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4-5-2011

Nutrition

An increasing number of Americans are being diagnosed with serious health conditions, some of which could be prevented or improved by eating a healthier diet.

Many illnesses are the result of poor eating habits.  Research has shown that eating more nutritious foods can improve one’s health says Kelly Powell, registered dietitian at SIU School of Medicine in Springfield.

SOUND BITE:  “So many diseases are affected by directly by what we eat or how much we eat. Blood sugar and diabetes is affected.   Blood pressure and hypertension can be affected.  Heart disease, cancer, osteoporosis, dental health, all of those things are affected by what we eat or what we don’t eat.”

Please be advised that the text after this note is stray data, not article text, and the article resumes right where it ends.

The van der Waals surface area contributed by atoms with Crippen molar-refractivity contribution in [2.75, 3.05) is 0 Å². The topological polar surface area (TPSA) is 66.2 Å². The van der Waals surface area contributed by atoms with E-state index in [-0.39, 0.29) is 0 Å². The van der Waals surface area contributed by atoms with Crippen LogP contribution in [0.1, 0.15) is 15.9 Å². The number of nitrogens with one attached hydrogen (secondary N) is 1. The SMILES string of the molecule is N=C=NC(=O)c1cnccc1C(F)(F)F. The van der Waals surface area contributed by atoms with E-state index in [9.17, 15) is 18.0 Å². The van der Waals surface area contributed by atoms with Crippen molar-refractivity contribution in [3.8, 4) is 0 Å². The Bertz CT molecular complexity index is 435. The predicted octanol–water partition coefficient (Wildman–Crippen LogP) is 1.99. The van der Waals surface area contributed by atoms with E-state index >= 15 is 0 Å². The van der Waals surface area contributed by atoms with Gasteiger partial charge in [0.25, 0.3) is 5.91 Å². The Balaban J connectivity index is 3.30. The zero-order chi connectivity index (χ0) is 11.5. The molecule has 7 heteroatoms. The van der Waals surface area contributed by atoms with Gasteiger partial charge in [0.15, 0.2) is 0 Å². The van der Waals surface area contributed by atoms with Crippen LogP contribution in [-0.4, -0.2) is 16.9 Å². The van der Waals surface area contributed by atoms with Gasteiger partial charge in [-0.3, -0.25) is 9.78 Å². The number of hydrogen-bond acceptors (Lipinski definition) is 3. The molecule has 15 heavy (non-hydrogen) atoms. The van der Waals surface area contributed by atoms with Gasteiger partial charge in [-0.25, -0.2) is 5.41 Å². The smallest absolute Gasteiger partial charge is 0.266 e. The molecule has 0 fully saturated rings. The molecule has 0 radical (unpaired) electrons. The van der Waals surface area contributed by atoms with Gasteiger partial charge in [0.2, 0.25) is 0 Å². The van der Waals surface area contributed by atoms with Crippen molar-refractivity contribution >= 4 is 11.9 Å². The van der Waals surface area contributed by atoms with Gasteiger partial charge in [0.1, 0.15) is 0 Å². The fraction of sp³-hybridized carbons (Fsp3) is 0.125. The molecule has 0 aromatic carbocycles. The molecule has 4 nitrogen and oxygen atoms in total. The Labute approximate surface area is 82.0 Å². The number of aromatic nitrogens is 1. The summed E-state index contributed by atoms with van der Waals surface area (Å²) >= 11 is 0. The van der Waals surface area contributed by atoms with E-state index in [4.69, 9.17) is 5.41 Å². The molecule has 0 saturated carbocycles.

To get started eating right, Powell suggests putting together a plan that includes colorful fruits and vegetables as well as lean meats and fish.   She advises choosing darker salad greens such a spinach or romaine lettuce as well as other colorful foods like carrots and sweet potatoes.

SOUND BITE:   “The  darker, richer color usually the more nutrition you’re going to get.  But you do want to have a very colorful plate and really strive to have several different colors at every meal.  Maybe have tomatoes, some corn, some protein and broccoli.”

Powell also suggests adding whole grains and some low-fat dairy products such as a low-fat yogurt to your diet.  Anyone who needs help in choosing the best foods for their specific health condition should ask their primary care physician to recommend a registered dietitian.

This is Ruth Slottag at SIU School of Medicine in Springfield.